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From the College of Natural Sciences

What’s Next for the Arctic Ocean?

Marine scientist Ken Dunton talks with Alaska Public Radio about the future of the Arctic Ocean. Listen online.
Switchgrass and Climate Change

Switchgrass and Climate Change

Researchers have received a $4.6 million grant to explore how switchgrass, a native prairie grass and promising source of biofuel, will fare under future climate change.

Biologists in $25 Million Project to Develop Fuel from Algae

Biologists in $25 Million Project to Develop Fuel from Algae

 AUSTIN, Texas — Biologists and engineers at The University of Texas at Austin have been selected to be a part of a $25 million project that would transform algal oil to jet fuel. Algal feedstock is considered one of the best sources for biofuel. It is renewable, does not compete with food crops and grows in wet or dry environments using brac...
Marine Scientists to Assess Arctic Ocean Environment

Marine Scientists to Assess Arctic Ocean Environment

AUSTIN, Texas — Through a $2.9 million, three-year grant from the Minerals Management Service (MMS), a team led by University of Texas at Austin marine scientists will assess the biological and chemical conditions on the seabed of the Chukchi Sea before the area opens for offshore oil drilling. The contract from the MMS (U.S. Department of the Int...

Scientists Find New Clues to Explain Amazonian Biodiversity

AUSTIN, Texas--Ice age climate change and ancient flooding—but not barriers created by rivers—may have promoted the evolution of new insect species in the Amazon region of South America, a new study suggests. The Amazon basin is home to the richest diversity of life on earth, yet the reasons why this came to be are not well understood. A team of ...
Global Warming Experts Recommend Drastic Measures to Save Species

Global Warming Experts Recommend Drastic Measures to Save Species

AUSTIN, Texas—An international team of conservation scientists from Australia, the United Kingdom and United States, including University of Texas at Austin Professor Camille Parmesan, calls for new conservation tactics, such as assisted migration, in the face of the growing threat of climate change. They report their policy ideas in a paper publi...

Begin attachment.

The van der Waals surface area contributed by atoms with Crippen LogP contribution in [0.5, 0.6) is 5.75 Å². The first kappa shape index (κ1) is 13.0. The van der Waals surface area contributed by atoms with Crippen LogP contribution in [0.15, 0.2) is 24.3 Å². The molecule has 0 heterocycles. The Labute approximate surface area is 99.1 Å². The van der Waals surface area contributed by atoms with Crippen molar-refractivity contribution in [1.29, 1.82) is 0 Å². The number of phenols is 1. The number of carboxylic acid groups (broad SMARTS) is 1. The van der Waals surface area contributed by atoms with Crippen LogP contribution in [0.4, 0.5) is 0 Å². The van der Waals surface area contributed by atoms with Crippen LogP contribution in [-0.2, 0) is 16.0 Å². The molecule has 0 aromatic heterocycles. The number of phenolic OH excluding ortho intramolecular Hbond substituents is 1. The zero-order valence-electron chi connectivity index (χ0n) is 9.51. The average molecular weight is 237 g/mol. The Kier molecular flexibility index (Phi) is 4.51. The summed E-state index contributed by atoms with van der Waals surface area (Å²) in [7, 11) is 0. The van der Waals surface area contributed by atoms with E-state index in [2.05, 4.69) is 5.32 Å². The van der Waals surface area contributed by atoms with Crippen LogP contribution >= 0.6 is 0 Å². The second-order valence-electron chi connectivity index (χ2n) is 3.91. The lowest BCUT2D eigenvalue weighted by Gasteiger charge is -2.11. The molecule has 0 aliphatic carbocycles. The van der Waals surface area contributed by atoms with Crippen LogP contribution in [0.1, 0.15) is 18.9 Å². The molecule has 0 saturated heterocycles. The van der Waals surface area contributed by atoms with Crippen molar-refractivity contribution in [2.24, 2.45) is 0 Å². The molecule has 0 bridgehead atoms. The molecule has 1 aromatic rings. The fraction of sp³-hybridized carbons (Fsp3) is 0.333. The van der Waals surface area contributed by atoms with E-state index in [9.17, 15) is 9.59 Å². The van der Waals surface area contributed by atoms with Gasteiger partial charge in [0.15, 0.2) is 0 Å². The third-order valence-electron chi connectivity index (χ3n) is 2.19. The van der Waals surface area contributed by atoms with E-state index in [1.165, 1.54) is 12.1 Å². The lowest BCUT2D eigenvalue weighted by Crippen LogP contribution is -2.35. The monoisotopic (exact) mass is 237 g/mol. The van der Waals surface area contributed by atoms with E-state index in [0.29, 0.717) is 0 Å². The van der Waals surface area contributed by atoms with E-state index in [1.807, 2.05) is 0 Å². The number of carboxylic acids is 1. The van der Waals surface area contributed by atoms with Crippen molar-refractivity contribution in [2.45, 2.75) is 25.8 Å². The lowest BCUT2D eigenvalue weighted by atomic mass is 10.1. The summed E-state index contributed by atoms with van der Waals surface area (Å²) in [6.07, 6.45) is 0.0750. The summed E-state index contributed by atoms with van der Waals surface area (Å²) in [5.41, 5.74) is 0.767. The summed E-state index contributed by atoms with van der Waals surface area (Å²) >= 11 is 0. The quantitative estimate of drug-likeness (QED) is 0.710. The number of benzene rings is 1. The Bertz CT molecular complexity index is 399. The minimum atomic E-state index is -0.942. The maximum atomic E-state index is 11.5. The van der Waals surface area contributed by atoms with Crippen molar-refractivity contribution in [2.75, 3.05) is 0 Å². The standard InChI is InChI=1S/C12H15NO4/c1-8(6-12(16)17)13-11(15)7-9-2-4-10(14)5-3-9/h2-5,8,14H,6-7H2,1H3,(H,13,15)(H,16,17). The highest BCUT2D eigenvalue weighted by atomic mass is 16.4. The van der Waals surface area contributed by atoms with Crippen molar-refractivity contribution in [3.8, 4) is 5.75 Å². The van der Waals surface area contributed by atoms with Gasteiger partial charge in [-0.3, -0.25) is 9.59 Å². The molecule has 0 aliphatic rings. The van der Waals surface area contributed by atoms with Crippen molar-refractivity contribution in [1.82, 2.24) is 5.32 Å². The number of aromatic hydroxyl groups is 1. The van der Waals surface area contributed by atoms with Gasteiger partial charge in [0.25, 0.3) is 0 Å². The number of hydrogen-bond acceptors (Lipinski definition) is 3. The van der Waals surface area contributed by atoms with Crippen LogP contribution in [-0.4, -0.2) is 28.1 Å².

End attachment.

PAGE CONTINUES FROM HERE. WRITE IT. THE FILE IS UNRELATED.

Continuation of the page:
Invisible Waves Shape Continental Slope

Invisible Waves Shape Continental Slope

AUSTIN, Texas—A class of powerful, invisible waves hidden beneath the surface of the ocean can shape the underwater edges of continents and contribute to ocean mixing and climate, researchers from The University of Texas at Austin have found. The scientists simulated ocean conditions in a laboratory aquarium and found that “internal waves” generat...

Global Warming Increases Species Extinctions Worldwide, University of Texas at Austin Researcher Finds

AUSTIN, Texas—Global warming has already caused extinctions in the most sensitive habitats and will continue to cause more species to go extinct over the next 50 to 100 years, confirms the most comprehensive study since 2003 on the effects of climate change on wild species worldwide by a University of Texas at Austin biologist. Dr. Camille Parmesa...

Global warming's impact on U.S. plants, animals determined from review of dozens of studies

AUSTIN, Texas—Global warming has forced U.S. plants and animals to change their behavior in recent decades in ways that can be harmful, according to a new report prepared for the Pew Center on Global Climate Change. The Pew Center review of more than 40 studies is co-authored by Camille Parmesan, integrative biologist at The University of Texas at...

Strongest evidence of global warming provided in new research study

AUSTIN, Texas—A biologist at The University of Texas at Austin has teamed up with an economist to provide the strongest statistical evidence yet that global warming is affecting the natural world. Even when the pair considered habitat destruction or other possible underlying causes for behavior changes in plants, animals and other wildlife, the ana...